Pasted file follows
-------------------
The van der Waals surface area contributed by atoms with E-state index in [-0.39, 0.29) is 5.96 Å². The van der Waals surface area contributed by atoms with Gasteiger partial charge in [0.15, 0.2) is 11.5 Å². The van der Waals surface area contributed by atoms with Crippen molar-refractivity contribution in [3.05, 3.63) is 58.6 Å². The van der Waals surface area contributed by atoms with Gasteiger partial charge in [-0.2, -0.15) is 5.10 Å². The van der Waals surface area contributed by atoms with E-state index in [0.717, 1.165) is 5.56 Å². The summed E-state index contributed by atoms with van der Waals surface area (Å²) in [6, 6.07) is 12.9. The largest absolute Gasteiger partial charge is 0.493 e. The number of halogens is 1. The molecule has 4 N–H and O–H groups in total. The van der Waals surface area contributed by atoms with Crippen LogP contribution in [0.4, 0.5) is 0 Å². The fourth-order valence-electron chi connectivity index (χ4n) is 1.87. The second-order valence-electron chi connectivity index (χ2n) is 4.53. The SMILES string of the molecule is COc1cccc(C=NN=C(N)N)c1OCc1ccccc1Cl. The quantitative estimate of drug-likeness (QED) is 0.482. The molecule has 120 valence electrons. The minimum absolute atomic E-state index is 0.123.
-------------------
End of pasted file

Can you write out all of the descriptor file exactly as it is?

The van der Waals surface area contributed by atoms with E-state index in [-0.39, 0.29) is 5.96 Å². The van der Waals surface area contributed by atoms with Gasteiger partial charge in [0.15, 0.2) is 11.5 Å². The van der Waals surface area contributed by atoms with Crippen molar-refractivity contribution in [3.05, 3.63) is 58.6 Å². The van der Waals surface area contributed by atoms with Gasteiger partial charge in [-0.2, -0.15) is 5.10 Å². The van der Waals surface area contributed by atoms with E-state index in [0.717, 1.165) is 5.56 Å². The summed E-state index contributed by atoms with van der Waals surface area (Å²) in [6, 6.07) is 12.9. The largest absolute Gasteiger partial charge is 0.493 e. The number of halogens is 1. The molecule has 4 N–H and O–H groups in total. The van der Waals surface area contributed by atoms with Crippen LogP contribution in [0.4, 0.5) is 0 Å². The fourth-order valence-electron chi connectivity index (χ4n) is 1.87. The second-order valence-electron chi connectivity index (χ2n) is 4.53. The SMILES string of the molecule is COc1cccc(C=NN=C(N)N)c1OCc1ccccc1Cl. The quantitative estimate of drug-likeness (QED) is 0.482. The molecule has 120 valence electrons. The minimum absolute atomic E-state index is 0.123.